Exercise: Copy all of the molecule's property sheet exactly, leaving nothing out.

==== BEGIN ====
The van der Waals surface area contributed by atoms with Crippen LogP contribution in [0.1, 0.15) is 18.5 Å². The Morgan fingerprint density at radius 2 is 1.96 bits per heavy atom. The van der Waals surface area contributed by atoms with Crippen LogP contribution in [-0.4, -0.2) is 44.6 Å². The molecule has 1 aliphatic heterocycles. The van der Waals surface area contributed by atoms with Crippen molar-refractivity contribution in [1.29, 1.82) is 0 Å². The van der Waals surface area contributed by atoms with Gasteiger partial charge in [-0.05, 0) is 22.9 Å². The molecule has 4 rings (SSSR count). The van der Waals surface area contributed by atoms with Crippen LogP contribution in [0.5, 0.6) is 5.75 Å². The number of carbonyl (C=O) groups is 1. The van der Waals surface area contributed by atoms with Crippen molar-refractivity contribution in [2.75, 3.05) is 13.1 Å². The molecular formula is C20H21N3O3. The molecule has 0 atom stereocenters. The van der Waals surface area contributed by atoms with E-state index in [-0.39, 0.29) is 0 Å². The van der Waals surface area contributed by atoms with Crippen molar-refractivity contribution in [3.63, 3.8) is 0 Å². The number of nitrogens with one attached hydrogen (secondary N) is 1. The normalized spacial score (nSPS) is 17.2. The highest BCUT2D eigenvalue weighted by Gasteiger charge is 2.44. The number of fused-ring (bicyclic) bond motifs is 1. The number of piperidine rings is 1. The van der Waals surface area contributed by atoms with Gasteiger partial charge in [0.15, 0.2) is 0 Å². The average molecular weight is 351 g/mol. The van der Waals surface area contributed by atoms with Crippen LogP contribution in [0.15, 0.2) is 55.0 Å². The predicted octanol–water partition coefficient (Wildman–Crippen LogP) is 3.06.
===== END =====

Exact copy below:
The van der Waals surface area contributed by atoms with Crippen LogP contribution in [0.1, 0.15) is 18.5 Å². The Morgan fingerprint density at radius 2 is 1.96 bits per heavy atom. The van der Waals surface area contributed by atoms with Crippen LogP contribution in [-0.4, -0.2) is 44.6 Å². The molecule has 1 aliphatic heterocycles. The van der Waals surface area contributed by atoms with Crippen molar-refractivity contribution in [1.29, 1.82) is 0 Å². The van der Waals surface area contributed by atoms with Gasteiger partial charge in [-0.05, 0) is 22.9 Å². The molecule has 4 rings (SSSR count). The van der Waals surface area contributed by atoms with Crippen LogP contribution in [0.5, 0.6) is 5.75 Å². The number of carbonyl (C=O) groups is 1. The van der Waals surface area contributed by atoms with Crippen molar-refractivity contribution in [2.75, 3.05) is 13.1 Å². The molecular formula is C20H21N3O3. The molecule has 0 atom stereocenters. The van der Waals surface area contributed by atoms with E-state index in [-0.39, 0.29) is 0 Å². The van der Waals surface area contributed by atoms with Crippen molar-refractivity contribution in [3.63, 3.8) is 0 Å². The number of nitrogens with one attached hydrogen (secondary N) is 1. The normalized spacial score (nSPS) is 17.2. The highest BCUT2D eigenvalue weighted by Gasteiger charge is 2.44. The number of fused-ring (bicyclic) bond motifs is 1. The number of piperidine rings is 1. The van der Waals surface area contributed by atoms with Gasteiger partial charge in [0.15, 0.2) is 0 Å². The average molecular weight is 351 g/mol. The van der Waals surface area contributed by atoms with Crippen LogP contribution in [0.15, 0.2) is 55.0 Å². The predicted octanol–water partition coefficient (Wildman–Crippen LogP) is 3.06.